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Haplostachys haplostachya facts for kids

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Haplostachys haplostachya
Conservation status

Critically Imperiled (NatureServe)
Scientific classification

Haplostachys haplostachya is a rare species of flowering plant in the mint family known by the common names honohono or Hawaiian mint. It is endemic to Hawaii, where it is now limited to the island of Hawaii and has been extirpated from Kauai and Maui. It has been on the United States' endangered species list since 1979.

Haplostachys haplostachya is probably the only one of the five Haplostachya species that is not now extinct, so it may be the only member of a monotypic genus. There are now fewer than 20,000 individual plants in scattered fragmented populations remaining at Kipukakalawamauna on the Pohakuloa Plateau, the site of the Pohakuloa Training Area. At one time, the plant was not uncommon on the slopes of Mauna Loa and Mauna Kea. Destruction of the habitat by feral ungulates, military construction, consequences of military activity such as dust and fires, introduced plant species, and deforestation have fragmented the plant's distribution and reduced it to its present low numbers. This fragmentation has also led to physical and reproductive isolation in the smaller, more isolated populations, causing a genetic bottleneck.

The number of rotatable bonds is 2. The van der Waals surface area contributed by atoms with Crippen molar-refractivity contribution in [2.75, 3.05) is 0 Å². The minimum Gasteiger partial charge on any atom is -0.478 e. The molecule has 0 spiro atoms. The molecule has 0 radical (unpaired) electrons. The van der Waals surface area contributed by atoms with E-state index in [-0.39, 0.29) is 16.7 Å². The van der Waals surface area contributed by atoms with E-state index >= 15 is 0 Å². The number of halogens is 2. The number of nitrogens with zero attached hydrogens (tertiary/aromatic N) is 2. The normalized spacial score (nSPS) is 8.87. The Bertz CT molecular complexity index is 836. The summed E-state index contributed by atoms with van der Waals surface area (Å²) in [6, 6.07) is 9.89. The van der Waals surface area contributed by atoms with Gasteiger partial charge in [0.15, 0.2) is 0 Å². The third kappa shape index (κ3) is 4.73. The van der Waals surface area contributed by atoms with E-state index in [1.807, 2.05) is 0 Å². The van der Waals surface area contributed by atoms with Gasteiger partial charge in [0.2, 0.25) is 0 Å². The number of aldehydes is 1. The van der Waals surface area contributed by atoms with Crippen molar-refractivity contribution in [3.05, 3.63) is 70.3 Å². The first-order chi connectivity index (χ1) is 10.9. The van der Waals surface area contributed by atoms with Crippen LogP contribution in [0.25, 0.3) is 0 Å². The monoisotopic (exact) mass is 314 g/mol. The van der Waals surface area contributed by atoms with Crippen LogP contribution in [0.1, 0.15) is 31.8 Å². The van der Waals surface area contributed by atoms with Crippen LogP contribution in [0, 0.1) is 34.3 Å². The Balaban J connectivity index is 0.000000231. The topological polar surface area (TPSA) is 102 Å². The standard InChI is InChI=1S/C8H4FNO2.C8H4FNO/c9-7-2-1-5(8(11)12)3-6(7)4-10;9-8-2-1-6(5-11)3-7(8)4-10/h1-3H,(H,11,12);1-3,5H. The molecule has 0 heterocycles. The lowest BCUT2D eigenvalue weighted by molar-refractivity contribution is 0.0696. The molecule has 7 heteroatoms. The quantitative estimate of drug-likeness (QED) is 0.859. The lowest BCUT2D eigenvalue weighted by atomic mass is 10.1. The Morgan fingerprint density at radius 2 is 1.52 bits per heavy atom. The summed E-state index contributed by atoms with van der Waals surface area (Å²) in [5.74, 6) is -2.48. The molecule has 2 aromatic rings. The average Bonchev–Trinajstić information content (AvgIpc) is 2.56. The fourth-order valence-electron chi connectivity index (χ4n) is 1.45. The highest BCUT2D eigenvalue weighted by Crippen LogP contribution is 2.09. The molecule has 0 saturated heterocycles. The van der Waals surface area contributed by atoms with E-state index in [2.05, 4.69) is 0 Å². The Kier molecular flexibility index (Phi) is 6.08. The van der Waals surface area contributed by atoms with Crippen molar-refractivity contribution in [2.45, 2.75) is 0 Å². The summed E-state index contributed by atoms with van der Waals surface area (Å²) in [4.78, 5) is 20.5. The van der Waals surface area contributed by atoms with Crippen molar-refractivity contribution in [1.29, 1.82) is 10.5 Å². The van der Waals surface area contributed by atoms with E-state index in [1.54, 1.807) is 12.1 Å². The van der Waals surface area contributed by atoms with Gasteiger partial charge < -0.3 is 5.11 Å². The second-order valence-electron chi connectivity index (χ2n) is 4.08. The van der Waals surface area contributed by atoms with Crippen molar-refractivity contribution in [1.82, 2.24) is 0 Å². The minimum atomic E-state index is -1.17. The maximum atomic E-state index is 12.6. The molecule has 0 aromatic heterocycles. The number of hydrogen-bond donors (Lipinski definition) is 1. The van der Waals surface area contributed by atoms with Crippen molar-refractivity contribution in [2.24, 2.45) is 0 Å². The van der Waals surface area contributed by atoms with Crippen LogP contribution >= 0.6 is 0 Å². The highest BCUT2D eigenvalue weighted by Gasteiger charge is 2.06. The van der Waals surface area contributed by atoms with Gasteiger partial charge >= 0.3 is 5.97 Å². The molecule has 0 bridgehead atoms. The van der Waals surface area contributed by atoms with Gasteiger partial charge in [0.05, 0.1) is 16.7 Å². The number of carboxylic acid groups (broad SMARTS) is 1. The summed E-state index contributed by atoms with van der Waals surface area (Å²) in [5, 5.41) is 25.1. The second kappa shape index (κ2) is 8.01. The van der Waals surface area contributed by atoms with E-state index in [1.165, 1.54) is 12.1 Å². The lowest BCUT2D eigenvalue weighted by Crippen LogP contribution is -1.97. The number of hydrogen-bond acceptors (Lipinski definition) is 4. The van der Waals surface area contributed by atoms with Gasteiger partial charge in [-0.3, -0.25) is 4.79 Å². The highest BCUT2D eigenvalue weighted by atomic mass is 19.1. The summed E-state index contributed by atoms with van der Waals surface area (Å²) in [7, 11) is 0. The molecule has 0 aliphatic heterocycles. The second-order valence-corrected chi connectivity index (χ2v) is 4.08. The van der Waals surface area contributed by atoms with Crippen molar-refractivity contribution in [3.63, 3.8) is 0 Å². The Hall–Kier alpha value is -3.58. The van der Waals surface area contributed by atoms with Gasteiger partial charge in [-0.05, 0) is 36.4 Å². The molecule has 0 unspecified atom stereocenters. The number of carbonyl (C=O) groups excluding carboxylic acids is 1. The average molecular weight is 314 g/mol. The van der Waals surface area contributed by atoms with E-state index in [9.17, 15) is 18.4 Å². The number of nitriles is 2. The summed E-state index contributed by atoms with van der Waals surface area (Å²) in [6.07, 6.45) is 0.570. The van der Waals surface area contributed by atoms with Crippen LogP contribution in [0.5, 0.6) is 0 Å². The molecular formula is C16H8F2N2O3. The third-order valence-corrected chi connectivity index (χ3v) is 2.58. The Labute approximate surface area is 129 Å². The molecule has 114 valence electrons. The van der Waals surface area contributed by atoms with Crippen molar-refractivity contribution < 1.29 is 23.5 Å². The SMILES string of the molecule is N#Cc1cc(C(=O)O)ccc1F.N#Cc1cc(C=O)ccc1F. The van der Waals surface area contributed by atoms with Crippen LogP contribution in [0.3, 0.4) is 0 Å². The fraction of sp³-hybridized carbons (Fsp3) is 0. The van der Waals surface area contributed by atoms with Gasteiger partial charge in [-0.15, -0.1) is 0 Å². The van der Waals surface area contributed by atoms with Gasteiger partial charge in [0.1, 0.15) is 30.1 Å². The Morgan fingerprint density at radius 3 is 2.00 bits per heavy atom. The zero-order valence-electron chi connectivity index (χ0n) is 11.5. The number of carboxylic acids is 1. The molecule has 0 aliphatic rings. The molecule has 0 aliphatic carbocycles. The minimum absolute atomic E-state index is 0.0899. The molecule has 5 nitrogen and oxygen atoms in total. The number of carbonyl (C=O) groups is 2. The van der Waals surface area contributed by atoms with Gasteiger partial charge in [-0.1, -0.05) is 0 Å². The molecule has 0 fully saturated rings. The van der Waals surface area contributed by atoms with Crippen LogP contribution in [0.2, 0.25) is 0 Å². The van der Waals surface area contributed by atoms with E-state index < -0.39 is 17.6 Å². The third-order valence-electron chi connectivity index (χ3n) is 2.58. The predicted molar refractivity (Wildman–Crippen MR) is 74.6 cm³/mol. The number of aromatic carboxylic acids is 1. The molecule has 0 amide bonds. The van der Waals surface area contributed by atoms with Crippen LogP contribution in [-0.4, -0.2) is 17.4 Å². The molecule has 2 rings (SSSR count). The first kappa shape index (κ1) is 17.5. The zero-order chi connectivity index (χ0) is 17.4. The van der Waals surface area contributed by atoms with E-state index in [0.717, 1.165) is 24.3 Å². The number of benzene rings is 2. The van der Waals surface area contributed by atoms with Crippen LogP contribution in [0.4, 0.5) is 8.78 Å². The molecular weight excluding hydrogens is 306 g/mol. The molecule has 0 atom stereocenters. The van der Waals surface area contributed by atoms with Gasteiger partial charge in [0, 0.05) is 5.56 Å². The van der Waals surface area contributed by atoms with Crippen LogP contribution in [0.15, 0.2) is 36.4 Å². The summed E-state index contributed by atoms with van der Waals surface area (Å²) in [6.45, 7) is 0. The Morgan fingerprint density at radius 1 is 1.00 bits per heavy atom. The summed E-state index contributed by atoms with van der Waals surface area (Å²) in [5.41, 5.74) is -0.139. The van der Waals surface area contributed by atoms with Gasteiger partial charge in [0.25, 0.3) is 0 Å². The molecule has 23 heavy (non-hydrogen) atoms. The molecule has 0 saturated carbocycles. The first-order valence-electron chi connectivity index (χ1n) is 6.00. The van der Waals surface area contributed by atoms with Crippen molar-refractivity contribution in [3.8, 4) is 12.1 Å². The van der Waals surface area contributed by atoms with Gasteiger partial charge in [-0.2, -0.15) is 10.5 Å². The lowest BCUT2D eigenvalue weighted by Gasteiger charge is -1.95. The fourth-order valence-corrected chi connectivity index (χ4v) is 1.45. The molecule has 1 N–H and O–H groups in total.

This is a perennial shrub which grows to 1.5 meters tall. The square stems are lined with fleshy, woolly, somewhat heart-shaped leaves. The inflorescence is a showy raceme of fragrant, woolly white flowers each up to 2 centimeters long. The herbage lacks the minty taste and scent of other mints.

Though there are few wild specimens left, the honohono is cultivated and kept as a garden plant in Hawaii.

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